PM boot camp builds proficiency, delivers more effective program management

  • Published
  • By Mila Cisneros
  • AFIMSC Public Affairs

JOINT BASE SAN ANTONIO-LACKLAND, Texas – The Air Force Installation and Mission Support Center continues to deliver the Department of the Air Force’s military construction programs more effectively and efficiently.

AFIMSC recently gathered civil engineers from across the organization, as well as partners in the U.S. Army Corps of Engineers and the Naval Facilities Engineering Systems Command, for a three-day training event to advance its project management competencies to better provide mission-ready infrastructure across the enterprise.
“Air and Space Forces missions depend on our ability to deliver built infrastructure, and as we are taking a strategic approach to evolve the design and construction capabilities, we’re investing in our people, skills and processes to become more proficient in what we do,” said Col. Dave Norton, deputy director of the Air Force Civil Engineer Center's Facility Engineering Directorate. 

Project management is a staple to the Built Infrastructure Initiative (BII) line of effort, which is a key component of AFCEC’s broader Unity of Effort partnership initiative. The goal of UOE program is to make the organization more successful at supporting installations with capabilities they need to accomplish their missions.

AFCEC’s virtual training, hosted March 29-31, is an example of what initiatives are underway to optimize civil engineer and construction support to ensure a highly competent force effectively delivers high-visibility, complex and cross-directorate programs. 

The event, dubbed a “project manager boot camp,” is the first directorate sponsored training under the AFCEC line of effort to create a tailored education and training framework, to help ensure the workforce has the necessary tools and training to be fully proficient at their jobs. 

It is the first in a four-tier effort to establish a fully formed project management curriculum for the facility engineering directorate, the Air Force’s center for design and construction capabilities. 

“Project managers drive the execution of built infrastructure for air and space missions,” Norton said. “We were excited to provide this first-time educational opportunity for civil engineers to hone their skills and empower them to become more successful project leaders.”

The BII integrates teams throughout the directorate’s five divisions to deliver annual strategic MILCON; facilities sustainment, restoration and modernization (FSRM); natural disaster recovery; nuclear enterprise and technical services programs. 

From project programming through planning, design and construction, BII requires well-trained project leaders who understand how to meet mission needs through effective management of construction programs with multiple stakeholders. 

Over 100 participants responsible for MILCON, FSRM programs and other installation and mission support partners had the opportunity to learn from each other and build a stronger community of practice during the training. 

“A stronger and more capable project manager community is what we need to deliver resilient and sustainable facilities, allowing installations to provide world-class warfighting capability,” Norton said. 

Megan Robare, AFCEC project management subject matter expert for the technical services division, and her team took charge of developing a baseline for project management proficiency and presented focused topics over the three-day training.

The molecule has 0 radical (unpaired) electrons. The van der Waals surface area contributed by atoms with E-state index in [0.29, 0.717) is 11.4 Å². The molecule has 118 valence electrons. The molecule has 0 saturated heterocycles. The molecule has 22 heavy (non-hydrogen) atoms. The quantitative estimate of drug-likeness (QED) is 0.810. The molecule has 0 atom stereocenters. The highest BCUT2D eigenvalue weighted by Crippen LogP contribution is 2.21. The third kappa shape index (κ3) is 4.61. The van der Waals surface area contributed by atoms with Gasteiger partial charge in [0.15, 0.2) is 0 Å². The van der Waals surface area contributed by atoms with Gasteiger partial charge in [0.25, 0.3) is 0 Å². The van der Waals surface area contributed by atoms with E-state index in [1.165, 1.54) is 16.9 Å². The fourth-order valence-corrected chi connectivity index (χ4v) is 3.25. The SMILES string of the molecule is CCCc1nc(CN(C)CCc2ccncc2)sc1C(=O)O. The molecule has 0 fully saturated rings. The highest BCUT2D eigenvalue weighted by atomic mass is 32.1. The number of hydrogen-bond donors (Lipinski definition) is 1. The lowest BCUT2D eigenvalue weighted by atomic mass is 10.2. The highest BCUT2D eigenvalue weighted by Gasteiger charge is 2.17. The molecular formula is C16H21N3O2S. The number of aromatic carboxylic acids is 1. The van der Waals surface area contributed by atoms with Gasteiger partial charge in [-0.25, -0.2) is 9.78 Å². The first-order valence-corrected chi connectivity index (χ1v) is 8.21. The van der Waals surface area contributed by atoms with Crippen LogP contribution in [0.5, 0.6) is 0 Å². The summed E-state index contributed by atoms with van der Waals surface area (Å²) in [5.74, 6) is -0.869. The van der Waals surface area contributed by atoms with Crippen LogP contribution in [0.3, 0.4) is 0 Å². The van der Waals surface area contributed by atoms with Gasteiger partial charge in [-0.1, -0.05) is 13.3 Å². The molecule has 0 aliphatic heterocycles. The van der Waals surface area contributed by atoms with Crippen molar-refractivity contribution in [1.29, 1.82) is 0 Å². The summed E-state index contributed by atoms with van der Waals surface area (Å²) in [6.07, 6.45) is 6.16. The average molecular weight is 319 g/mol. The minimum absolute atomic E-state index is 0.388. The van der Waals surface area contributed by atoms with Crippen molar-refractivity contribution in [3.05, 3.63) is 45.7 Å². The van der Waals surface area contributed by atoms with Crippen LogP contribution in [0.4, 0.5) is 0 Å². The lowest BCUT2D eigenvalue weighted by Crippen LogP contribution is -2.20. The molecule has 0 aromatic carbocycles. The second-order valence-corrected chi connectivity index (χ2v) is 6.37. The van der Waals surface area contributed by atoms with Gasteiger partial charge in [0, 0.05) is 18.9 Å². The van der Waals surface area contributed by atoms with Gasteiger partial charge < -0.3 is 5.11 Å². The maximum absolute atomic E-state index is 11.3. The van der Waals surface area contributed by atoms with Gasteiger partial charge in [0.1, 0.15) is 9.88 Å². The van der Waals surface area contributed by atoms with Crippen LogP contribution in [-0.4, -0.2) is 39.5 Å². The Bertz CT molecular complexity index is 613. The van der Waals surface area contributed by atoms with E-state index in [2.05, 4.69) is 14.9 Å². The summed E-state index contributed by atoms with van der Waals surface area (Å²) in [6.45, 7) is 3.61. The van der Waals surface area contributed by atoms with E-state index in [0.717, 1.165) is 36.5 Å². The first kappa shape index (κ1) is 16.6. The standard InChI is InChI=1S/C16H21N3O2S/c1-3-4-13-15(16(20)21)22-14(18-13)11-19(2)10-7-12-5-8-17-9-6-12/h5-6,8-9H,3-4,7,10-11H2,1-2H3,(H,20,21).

“Our intent was to have experts come together providing guidance on development, design and execution of projects,” Robare said. “We related what we are doing day-to-day to the theory of project management and its core competencies in order to become more efficient and effective in the field.” 

The training addressed different stages in the process such as project scoping, planning, programming and execution to meet mission requirements on-time, on-schedule and on-budget.  

There are many areas affecting project performance and success, and the training program was structured to enhance technical skills, understand responsibilities and what project managers need to consider to move the project from one stage to another. This included environmental planning, Air Force standard design and facility design codes, schedule compliance, cost estimating and risk management to coordination of the project closeout process. 

As timely acquisitions are critical to project delivery, the training was also an opportunity to engage with partners in the Air Force Installation Contracting Center, AFIMSC’s primary subordinate unit that manages and executes operational contracts and acquisition solutions across the Air Force. 

“Project managers are only successful with the expertise and cooperation of our matrixed AFCEC partners and stakeholders,” Robare said. 

AFICC briefers addressed the role of contracting professionals, challenges in the process and emphasized how important teamwork is to enable mission success.

“Through collaboration and communication, we build trust, accelerate change and stay on the same page as we jointly deliver our mission,” said Sally Kite, chief of construction for AFICC's 772nd Enterprise Sourcing Squadron.

“Connectedness and the relationship between organizations is key,” said Dr. Tim Sullivan, chief of AFCEC's technical services division. “Linking up with our contracting partners as soon as we see the project on the horizon is the way to ensure timely acquisition planning.”

The boot camp is the cornerstone of the new way of doing training at AFCEC to set its workforce up for success, organizer said.